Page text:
China’s antitrust regulators fine tech giants, said to weigh levying record penalty on Alibaba

Regulators are considering whether Alibaba should divest some assets unrelated to its main online-retailing business. PHOTO: REUTERS

SHANGHAI (BLOOMBERG, REUTERS) - China's antitrust regulator fined some of its largest technology giants including Tencent Holdings, Baidu and ByteDance, and is said to be considering levying a record penalty on Alibaba Group Holding as it steps up its crackdown on the sector.

Tencent Holdings chairman Pony Ma Huateng is being fined 500,000 yuan (S$103,000) for his 2018 investment in online education app Yuanfudao, according to a statement by the State Administration for Market Regulation on Friday (March 12).

Baidu was fined the same amount for its 2014 takeover of Ainemo, a maker of consumer electronics including voice-controlled speakers.

The firms are being censured for not seeking prior approvals for the deals - a violation of the country's anti-monopoly laws - though the regulator had determined the deals themselves are not anti-competitive.

On Thursday, the Wall Street Journal reported that China's State Administration for Market Regulation is considering a fine on Alibaba that could surpass the US$975 million (S$1.3 billion) that Qualcomm paid in 2015 over anti-competitive practices.

The regulators are also considering whether the Chinese e-commerce giant should divest some assets unrelated to its main online-retailing business.

Alibaba declined to respond to a Reuters request for comment.

Founder Jack Ma's business empire has been put under intense scrutiny by Chinese regulators following his stinging criticism of China's regulatory system in late October. The authorities in Beijing halted a planned US$37 billion IPO from Ant Group, Alibaba's Internet finance arm.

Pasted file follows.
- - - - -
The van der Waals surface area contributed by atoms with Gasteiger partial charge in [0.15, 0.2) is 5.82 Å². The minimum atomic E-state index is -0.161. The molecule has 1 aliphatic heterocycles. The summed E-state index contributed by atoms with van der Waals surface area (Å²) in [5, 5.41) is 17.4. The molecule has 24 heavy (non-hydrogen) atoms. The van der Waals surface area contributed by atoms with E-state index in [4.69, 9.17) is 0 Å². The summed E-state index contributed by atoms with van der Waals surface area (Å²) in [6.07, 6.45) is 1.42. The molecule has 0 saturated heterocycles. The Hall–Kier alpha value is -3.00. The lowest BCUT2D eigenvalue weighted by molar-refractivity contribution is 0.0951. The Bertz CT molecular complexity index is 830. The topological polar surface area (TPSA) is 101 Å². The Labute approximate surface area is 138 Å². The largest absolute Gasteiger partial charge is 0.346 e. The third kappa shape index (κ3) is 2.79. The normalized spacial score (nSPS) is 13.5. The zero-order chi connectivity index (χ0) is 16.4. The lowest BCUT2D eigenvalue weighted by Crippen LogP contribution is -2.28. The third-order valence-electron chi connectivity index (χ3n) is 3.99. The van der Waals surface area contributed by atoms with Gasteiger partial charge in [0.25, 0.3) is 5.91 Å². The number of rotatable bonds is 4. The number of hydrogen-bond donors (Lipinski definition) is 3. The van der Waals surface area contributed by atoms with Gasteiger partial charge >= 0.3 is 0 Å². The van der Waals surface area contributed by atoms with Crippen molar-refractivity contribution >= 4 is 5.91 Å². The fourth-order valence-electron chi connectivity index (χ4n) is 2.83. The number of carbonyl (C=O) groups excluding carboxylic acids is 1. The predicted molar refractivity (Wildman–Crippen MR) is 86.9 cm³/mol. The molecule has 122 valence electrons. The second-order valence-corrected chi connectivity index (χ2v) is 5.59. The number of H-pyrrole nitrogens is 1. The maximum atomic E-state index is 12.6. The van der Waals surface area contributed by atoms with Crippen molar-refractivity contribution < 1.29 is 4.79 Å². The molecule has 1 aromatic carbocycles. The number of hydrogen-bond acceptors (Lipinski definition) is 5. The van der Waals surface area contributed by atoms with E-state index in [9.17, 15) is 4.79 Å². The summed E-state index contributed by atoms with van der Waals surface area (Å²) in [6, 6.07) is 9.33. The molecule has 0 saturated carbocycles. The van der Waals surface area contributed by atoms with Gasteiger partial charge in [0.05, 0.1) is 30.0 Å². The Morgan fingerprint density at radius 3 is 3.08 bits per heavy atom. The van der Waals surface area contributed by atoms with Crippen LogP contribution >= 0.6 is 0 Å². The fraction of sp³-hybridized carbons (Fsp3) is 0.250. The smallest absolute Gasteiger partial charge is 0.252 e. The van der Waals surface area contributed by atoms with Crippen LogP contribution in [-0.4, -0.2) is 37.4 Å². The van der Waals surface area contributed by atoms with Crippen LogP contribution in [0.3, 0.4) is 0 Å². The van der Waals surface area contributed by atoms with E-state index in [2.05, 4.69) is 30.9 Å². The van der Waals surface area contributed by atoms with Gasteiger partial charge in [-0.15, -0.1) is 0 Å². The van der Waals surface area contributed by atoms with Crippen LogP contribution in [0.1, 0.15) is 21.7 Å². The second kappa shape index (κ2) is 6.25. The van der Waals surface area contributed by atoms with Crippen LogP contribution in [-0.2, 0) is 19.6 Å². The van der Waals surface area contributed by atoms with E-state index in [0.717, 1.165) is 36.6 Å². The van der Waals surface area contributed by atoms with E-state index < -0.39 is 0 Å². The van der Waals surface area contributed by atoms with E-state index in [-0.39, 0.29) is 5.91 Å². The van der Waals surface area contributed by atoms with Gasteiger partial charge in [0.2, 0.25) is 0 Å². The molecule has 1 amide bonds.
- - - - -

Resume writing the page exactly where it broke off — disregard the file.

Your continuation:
The company has come under fire in the past from rivals and sellers for allegedly forbidding its merchants from listing on other e-commerce platforms, a practice known as "two-choose-one".

Beijing has been stepping up efforts to rein in its once free-wheeling technology industry. The regulator had last year issued fines against Alibaba as well as Tencent unit China Literature for similar violations.

"The message is clear that seeking government approvals in deals like these are a must," said Mr Ye Han, a partner at Beijing-based law firm Merits & Tree, who specialises in antitrust and mergers and acquisitions.

"While we haven't seen cases where companies got broke up or mergers got unwinded, such evaluations are likely going on behind the scene."

Didi Mobility, a unit of ride-hailing giant Didi Chuxing, and Japan's SoftBank Corp were also issued fines of 500,000 yuan each - the maximum penalty possible - for setting up a joint venture without permission.

A ByteDance unit and its partner Shanghai Dongfang Newspaper Co were also penalised the same amounts for a 2019 partnership that created a video-copyright venture. ByteDance said the joint venture has since been cancelled.

Technology companies like Tencent had previously carried out mega mergers and acquisitions through so-called variable interest entity (VIE) structures, which operate on shaky legal grounds. The new antitrust rules, accompanied by the fines handed down by the regulators, are a signal VIEs are now under their oversight.

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